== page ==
Yet, St. Louis-style pizza is just something I have become enamored, if not obsessed with over the past couple of years.

And nobody does it better in KC than Waldo Pizza, which is located near 75th St. in KCMO.

Now, I know Imo’s is the OG “St. Louis-style” pizzeria in the STL, and there still is a location in Overland Park (there used to be one in Westport, but unfortunately they shut that down because the Midtown KC “Cerner employee” crowd didn’t dig it after their tray nights at Harpo’s). But I don’t live near Overland Park (and hopefully never will) and honestly, Waldo puts a KC-spin on an Eastern Missouri classic.

For those who aren’t familiar, St. Louis-style pizza is pretty much a “frozen pizza” on steroids. Yes, I know that doesn’t sound appetizing, but the synergy of the components of a STL pie put it head and shoulders above a “Red Baron” or “Totino’s” variety. The Provel cheese is a unique cheese blend specific to St. Louis that has a robust “melting” quality that makes it easier to chew through than the typical “mozzarella” blend. The paper thin crust is crisp and cracker-like, amplified when cooked well done in a hot pizza oven. And the toppings are delicately scattered on the pie, all the way to the edges, so that every bite has a morsel of cheese, sauce (which is slightly sweeter than most), and toppings. The sign of a good STL square slice is that you can hold it up, and it will stay erect and not limp when in your hand (and yes, I know all the jokes that will ensue, so have at it). If you want more information about St. Louis specialty, you can watch more about it in the Zagat video below:

Waldo epitomizes that style of pizza and then some. While I have had Waldo’s pies before, their STL style had escaped me mostly because I had never ordered Waldo’s personally, and I am sure their STL bias probably had seeped in when it came to ordering from Waldo. While I didn’t order this time, the girl I was on a date with insisted we order their STL-style, and we enjoyed it together in an isolated park, about the only thing we could do dating wise in this time of COVID (I wonder what Gabriel Garcia Marquez would write about during this time).

She ordered two STL-style dishes: an all-meat STL-style pizza, and their cheese crust, which utilized the thin-style crust of a STL pie (all that was missing was toasted ravioli and Budweiser beer). Both socked the taste buds in immensely positive fashion. The pizza held firm in my hand and was loaded uniformly with toppings in the right fashion: enough to provide succulent bites, but not too much to overwhelm the structural stability of the square slice. The cheese isn’t a pure Provel blend, which actually worked to its advantage and gave Waldo it’s own KC-spin on the STL classic. It had the “melting” quality of Provel, but it wasn’t like “cheese sauce”, which can happen with some STL pizzas, as has been the case in my Imo experience. There was a nice, sharp balance in the cheese that was able to improve upon the typical Provel blend, while still keep the spirit of Provel that makes STL pizza unique as well as delicious.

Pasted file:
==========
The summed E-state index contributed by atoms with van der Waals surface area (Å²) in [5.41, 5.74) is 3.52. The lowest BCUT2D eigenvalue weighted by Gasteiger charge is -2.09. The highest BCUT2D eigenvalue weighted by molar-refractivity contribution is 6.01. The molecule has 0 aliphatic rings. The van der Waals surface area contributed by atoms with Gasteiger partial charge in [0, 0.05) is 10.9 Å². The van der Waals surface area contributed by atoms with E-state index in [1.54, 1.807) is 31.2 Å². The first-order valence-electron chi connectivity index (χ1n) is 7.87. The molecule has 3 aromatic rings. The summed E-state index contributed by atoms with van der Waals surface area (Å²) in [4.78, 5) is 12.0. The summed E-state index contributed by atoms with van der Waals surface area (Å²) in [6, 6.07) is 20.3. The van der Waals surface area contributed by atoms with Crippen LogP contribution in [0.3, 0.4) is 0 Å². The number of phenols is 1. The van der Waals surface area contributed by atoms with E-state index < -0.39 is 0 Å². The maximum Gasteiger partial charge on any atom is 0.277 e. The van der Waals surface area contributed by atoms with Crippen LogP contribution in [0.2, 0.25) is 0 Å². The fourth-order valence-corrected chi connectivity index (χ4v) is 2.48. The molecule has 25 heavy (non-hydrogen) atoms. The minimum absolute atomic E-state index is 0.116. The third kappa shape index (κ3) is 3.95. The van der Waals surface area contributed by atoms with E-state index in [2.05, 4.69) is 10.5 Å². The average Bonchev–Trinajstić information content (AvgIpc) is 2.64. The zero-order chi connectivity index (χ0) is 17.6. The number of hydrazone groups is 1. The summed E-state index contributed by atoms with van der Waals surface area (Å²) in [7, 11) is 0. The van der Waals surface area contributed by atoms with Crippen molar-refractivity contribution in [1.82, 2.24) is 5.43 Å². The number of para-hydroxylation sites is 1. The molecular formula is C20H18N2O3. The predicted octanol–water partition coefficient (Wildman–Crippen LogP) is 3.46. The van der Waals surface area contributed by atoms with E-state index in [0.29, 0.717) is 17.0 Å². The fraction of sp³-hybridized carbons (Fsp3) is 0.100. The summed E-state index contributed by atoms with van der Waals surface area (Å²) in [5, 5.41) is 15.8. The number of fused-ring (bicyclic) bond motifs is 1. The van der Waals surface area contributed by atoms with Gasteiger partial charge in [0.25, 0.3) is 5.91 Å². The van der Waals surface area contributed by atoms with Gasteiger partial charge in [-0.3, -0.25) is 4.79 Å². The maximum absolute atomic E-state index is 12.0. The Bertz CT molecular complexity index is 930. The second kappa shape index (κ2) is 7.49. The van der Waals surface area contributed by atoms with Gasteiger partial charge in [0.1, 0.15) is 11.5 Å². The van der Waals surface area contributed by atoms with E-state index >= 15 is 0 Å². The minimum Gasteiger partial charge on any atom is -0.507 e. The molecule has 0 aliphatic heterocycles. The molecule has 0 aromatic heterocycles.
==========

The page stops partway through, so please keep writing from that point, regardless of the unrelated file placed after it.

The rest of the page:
Thanks to COVID, we were not able to enjoy our STL-style pizzas indoors in a bar over a draft of Bud Light. However, Waldo Pizza has that dive-bar-ish vibe indoor dining area that lends well to that STL-Style, if not Midwest-style overall, pizza ambiance. Waldo’s STL pie would be perfect over domestic beer pitchers, while sitting with a group of friends in a round booth table, watching baseball on a mounted television above the bar. A Cardinals-Royals contest playing on the tube, either at Kauffman or Busch Stadium, would result in the ultimate Waldo Pizza dining experience.

I understand Kansas City’s rivalry with St. Louis, not just on the baseball diamond, but with everything. Multiple pieces have analyzed this Missouri-based disdain in great detail as well as context. However, while I’m not suggesting that the Royals should gravitate toward their National League rivals just yet (or honestly, ever), STL-style pizza is something that should be more embraced and enjoyed on the Western Side of Missouri.

Or even on the Eastern Side of Kansas…though I do know that may be a taller order due to the Kansas-Missouri divide.

If you live in Kansas and are enjoying STL-style pie from Waldo Pizza, just order a pitcher of Miller Lite or Coors Light instead and that will make you feel better about the decision.